A group of experts from the Organization for Security and Cooperation in Europe (OSCE) has voiced concerns about US election procedures. OSCE monitors will observe voting in the US for the first time in November.
Experts laud US civil society but say the voting system is weak
While the report released by the OSCE this week praised the United States for its “vibrant civil society,” it said weaknesses in the voting system that were revealed in Florida and other states during the 2000 presidential elections have shaken voter confidence.
US President George W. Bush won that election amid widespread criticism that voting was marred in several states. In Florida, voters said that selecting candidates with punch-cards was confusing and led them to choose candidates they did not mean to vote for.
A team of five election experts who visited the United States in early September drafted the assessment and outlined potential problems after examining preparations for the plebiscite and talking with US election authorities, political parties, and organizations concerned about democratic processes.
Reforms may come too late
The United States did pass the Help America Vote Act in 2002 to reform the electoral system, but the team from the OSCE’s Office for Democratic Institutions and Human Rights (ODIHR), which is specialized in election monitoring, suggested that the legislation might not make a difference any time soon.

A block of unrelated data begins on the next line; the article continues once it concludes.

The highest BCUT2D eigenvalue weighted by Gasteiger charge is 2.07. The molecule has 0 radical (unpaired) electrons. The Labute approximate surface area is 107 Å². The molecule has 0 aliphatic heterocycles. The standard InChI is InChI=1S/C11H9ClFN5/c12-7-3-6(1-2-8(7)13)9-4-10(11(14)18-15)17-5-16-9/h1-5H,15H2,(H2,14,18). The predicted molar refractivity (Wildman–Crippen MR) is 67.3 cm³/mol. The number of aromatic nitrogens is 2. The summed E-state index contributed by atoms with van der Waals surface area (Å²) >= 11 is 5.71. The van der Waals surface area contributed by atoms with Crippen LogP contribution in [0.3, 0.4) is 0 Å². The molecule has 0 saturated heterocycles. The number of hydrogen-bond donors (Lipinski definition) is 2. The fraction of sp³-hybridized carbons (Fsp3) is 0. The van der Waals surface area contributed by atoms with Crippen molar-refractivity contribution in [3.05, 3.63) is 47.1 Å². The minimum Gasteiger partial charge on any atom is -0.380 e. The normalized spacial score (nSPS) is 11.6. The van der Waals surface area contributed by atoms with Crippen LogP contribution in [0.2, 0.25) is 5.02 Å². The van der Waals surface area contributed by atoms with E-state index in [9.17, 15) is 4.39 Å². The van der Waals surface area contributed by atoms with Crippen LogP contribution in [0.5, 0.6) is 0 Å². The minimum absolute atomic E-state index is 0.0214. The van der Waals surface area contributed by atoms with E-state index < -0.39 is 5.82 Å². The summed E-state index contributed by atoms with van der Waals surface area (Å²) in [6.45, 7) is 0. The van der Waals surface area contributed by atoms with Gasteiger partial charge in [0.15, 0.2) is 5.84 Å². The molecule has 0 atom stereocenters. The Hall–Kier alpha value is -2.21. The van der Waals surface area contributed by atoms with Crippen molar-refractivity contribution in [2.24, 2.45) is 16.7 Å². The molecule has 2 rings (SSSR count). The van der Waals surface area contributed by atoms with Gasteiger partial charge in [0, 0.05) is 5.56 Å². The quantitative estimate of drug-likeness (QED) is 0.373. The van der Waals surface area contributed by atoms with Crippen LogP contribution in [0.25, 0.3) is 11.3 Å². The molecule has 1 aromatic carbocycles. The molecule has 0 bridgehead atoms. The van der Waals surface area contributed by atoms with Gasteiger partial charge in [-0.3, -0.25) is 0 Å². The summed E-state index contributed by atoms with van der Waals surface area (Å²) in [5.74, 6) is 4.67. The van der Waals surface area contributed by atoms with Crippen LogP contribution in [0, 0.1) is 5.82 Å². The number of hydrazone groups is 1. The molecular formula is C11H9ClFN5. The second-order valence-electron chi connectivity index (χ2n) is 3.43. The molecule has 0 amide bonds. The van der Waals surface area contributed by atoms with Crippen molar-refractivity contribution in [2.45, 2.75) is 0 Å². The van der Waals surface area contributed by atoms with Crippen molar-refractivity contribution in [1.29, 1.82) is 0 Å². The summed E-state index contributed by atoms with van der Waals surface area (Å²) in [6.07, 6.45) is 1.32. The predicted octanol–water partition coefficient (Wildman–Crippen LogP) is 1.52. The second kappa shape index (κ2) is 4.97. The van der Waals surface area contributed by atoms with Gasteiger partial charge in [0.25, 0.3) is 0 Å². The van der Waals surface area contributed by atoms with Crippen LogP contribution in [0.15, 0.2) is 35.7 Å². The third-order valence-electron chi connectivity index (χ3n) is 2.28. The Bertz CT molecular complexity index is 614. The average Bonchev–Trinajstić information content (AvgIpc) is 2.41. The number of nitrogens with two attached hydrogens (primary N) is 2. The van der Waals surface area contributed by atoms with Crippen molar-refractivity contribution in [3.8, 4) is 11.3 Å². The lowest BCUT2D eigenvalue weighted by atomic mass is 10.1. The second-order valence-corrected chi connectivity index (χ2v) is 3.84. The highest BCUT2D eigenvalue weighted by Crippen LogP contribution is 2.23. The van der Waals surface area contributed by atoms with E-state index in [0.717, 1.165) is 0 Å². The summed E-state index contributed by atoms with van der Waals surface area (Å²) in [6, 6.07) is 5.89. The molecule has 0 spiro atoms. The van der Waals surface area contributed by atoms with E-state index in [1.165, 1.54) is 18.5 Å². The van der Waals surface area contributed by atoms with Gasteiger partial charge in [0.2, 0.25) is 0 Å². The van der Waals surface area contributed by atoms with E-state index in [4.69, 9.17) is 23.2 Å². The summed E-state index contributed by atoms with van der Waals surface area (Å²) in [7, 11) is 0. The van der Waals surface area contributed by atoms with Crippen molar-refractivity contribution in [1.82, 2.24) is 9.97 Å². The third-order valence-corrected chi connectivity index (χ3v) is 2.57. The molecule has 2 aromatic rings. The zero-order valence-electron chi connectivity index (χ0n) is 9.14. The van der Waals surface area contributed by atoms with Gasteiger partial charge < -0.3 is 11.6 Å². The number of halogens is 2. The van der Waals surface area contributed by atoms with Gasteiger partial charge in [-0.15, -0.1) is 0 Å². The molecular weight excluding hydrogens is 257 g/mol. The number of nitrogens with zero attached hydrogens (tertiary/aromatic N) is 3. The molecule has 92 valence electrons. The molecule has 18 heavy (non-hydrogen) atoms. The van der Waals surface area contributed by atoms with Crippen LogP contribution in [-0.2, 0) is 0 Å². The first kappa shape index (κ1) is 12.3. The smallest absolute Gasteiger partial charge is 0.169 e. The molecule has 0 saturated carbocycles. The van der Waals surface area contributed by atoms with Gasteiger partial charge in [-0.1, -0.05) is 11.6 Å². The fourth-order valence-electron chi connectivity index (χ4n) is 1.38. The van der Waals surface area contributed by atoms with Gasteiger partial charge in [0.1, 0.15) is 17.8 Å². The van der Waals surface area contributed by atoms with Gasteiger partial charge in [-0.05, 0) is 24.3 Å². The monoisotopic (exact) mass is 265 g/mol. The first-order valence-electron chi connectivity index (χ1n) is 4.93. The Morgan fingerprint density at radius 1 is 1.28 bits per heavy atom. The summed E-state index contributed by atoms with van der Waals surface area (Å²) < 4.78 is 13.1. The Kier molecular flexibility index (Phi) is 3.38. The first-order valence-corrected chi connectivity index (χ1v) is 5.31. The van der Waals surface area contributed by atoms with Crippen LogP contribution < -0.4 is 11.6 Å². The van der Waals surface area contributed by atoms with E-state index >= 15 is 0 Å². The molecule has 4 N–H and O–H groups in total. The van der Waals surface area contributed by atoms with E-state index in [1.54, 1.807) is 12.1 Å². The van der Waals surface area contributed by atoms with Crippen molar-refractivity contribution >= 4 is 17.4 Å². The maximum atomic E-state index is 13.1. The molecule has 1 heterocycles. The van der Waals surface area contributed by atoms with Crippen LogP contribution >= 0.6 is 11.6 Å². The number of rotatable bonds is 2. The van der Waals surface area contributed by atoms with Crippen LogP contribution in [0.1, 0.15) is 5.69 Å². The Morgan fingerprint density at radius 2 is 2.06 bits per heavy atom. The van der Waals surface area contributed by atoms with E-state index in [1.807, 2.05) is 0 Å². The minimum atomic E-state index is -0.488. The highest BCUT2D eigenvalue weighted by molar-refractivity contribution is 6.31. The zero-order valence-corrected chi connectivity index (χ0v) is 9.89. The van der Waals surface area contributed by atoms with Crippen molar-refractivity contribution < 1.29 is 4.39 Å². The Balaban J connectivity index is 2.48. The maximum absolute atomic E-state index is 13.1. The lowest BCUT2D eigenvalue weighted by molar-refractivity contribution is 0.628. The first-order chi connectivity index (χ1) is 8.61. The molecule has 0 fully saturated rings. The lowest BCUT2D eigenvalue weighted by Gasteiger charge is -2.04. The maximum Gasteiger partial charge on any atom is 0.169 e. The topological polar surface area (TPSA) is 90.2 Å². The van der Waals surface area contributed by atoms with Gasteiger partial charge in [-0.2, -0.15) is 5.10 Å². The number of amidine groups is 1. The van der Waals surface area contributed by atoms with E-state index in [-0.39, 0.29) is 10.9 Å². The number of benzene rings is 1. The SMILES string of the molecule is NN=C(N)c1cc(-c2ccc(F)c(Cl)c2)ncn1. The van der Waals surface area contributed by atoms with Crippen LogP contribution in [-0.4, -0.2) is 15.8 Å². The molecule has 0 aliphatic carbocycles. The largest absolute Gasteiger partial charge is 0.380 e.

"The report mentions concerns that the impact of this legislation may fall short of expectations simply because of time -- that the full implementation may not have been possible," said Urdur Gunnarsdottir, a spokeswoman for ODIHR. "We will see for sure in November once we have observed (the election)."
New voting machines won't provide for a paper trail in some states
The legislation must only be fully implemented by January 2006.
The OSCE report also said that “the nationwide replacement of voting equipment, inspired by the disputes witnessed during the 2000 elections, primarily in Florida, may potentially become a source of even greater controversy during the forthcoming elections.”
Many of the new touch-screen machines that will be used by up to 50 million voters on November 2 do not produce paper ballots that could be used during a possible manual re-count.
The election experts were also concerned about how voter registration lists and absentee ballots are handled and that problems resulting from new voting equipment may cause post-election haggling, thereby delaying the announcement of final results.
First OSCE monitoring in US
Although this is not the first time US authorities have invited the OSCE to observe presidential elections, it is the first time the organization has accepted the invitation by the State Department, Gunnarsdottir noted. It is part of the OSCE’s greater focus on elections in established democracies.
The OSCE has monitored elections throughout the world
The OSCE's role in elections is very clearly defined, according to Gunnarsdottir.
"This is a team that will be observing and will not be interfering in any way in the process," she said. "The people that we will be sending will observe the elections in a few states and then we will put out a public report. We are not there to intervene in the election but to observe."
The United States its one of 55 member countries in Europe and North America that make up the international organization. OSCE election monitoring missions have observed elections throughout the world, including recent elections in Kazakhstan. Observers from the organization will also monitor Afghan elections on October 9.